10,383 DSB

Edward Snowden’s Permanent Record was interesting for a number of reasons, but the one I want to mention here and now is this: early on in the book, Snowden talks about ideas he expressed on the internet as a teen. He goes on to say that we shouldn’t be penalised in the present (or the future) for ideas we’ve held or expressed in the past.

As far as I can tell, he doesn’t mean we should be excused for rabid racism or tenacious discrimination. His point is that we have, first, the right to be ignorant, and second, the right to leave said ignorance behind. But in a climate void of anonymity, where everyone knows who you are and everyone can find out what you’ve said, our expression and thus our growth is inhibited, stuck in a state of fearful stasis.

Around the same time I was reading Snowden’s book, I also read Aaron Z. Lewis’ post on Ribbonfarm: Being Your Selves. It contains the following passage:

“Much like our IRL social selves, an alt truly comes alive when it’s seen by others. Twitter is a type of echolocation — you learn about who you’re becoming from the followers and replies that bounce back to you. I often see alt accounts asking some version of the question “what’s my brand/vibe?” Without any strategy or forethought, you end up with an indescribable sense of “where you are” in cyberspace by paying attention to who and what shows up in your notifications. There’s a mysterious quality to it all. The algorithm seems to route tweets to the very people who will understand what the hell you’re talking about. You think you’re typing inside jokes to yourself, but it almost always turns out that there are others out there who get you. The more I shared my unfiltered ideas, the more ideas I started having. My random posts sparked thoughtful responses that sent me down months-long research rabbit holes and inspired several substantial writing projects. As @chaosprime — a popular alt — once said, “Cognition is not a discrete process taking place inside your head. It isn’t even a discrete process taking place inside your body. It’s a web extending everywhere, with dense nodes pulling it this way and that, synchronizing and desynchronizing, making models of each other.” My alt account quickly became part of my cognitive ecology, my extended mind.”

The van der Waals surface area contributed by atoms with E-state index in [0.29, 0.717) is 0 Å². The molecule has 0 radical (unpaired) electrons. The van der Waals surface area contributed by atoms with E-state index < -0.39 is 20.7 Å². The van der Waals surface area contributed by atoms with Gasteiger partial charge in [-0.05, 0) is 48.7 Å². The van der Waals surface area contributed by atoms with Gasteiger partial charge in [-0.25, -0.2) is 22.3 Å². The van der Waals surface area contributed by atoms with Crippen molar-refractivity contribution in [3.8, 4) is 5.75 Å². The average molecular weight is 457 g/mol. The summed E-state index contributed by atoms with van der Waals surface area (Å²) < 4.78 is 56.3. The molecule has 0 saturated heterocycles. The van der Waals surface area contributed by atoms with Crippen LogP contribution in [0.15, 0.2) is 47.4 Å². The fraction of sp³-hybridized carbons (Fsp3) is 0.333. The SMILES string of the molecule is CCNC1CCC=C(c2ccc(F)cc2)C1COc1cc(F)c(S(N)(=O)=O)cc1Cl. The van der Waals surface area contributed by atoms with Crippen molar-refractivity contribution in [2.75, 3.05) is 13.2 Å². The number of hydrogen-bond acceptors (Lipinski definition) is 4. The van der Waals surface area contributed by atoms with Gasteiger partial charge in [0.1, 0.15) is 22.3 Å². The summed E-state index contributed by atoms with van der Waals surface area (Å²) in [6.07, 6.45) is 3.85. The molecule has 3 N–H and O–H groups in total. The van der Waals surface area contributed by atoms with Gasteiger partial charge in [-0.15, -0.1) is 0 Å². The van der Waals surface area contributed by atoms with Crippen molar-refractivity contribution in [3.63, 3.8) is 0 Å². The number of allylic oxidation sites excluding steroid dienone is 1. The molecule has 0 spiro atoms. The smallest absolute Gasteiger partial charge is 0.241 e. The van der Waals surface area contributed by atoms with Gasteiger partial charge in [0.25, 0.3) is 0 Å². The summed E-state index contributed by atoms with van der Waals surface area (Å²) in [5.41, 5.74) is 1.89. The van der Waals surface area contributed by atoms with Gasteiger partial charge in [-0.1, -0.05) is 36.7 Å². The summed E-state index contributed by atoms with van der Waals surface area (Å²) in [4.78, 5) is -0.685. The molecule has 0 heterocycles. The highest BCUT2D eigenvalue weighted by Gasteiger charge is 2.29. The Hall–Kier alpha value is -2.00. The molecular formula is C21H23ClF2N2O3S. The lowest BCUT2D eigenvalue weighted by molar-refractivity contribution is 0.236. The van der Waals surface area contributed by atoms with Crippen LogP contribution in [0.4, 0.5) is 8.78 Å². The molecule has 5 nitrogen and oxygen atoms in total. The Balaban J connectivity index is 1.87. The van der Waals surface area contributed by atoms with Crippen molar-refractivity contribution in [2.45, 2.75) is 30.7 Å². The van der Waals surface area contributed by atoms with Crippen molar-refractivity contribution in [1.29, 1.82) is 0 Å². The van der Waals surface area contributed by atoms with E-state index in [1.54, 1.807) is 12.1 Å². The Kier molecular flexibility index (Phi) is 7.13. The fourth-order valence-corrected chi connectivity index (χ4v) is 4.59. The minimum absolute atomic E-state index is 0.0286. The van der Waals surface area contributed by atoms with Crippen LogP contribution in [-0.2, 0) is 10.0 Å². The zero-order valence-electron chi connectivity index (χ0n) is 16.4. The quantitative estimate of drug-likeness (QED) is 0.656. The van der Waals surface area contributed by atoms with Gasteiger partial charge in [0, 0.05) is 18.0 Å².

The aforementioned extension of self got me thinking…

(SPOILER ALERT) In the Harry Potter series, Voldemort uses a device called a horcrux to store a fragment of his soul. The purpose is to stave off mortality. By splitting his soul, Voldemort ensures he doesn’t have a single point of failure. But what if, by utilising alts, it were possible to do the opposite? Instead of dividing our soul, can we multiply it?

An alt, to be born, requires a sliver of the self. But that sliver, despite starting as a part of our self, can become its own whole. What if, rather like Voldy, we create more than one alt? Say we create seven alts to match Voldy’s seven horcruxes, and they all grow at a similar pace? Further, because those alts remain tethered to the original whole, does the growth in a peripheral node return to the centre? The answer–I think–is, yes. Growth in one node leaks to every other. But then, so does everything else. And this creates a weird dynamic…

In security, an “attack surface of a software environment is the sum of the different points (the “attack vectors”) where an unauthorized user (the “attacker”) can try to enter data to or extract data from an environment. Keeping the attack surface as small as possible is a basic security measure.” The more alts a person has, the greater their attack surface. However, another basic security measure is compartmentalisation: “the limiting of access to information to persons or other entities on a need-to-know basis to perform certain tasks.” The more alts a person has, the more compartmentalised they are.

To me, the conclusion is obvious: the possible gain from one or more alts outweighs the risk. Which clarifies the next action, too: alt it up.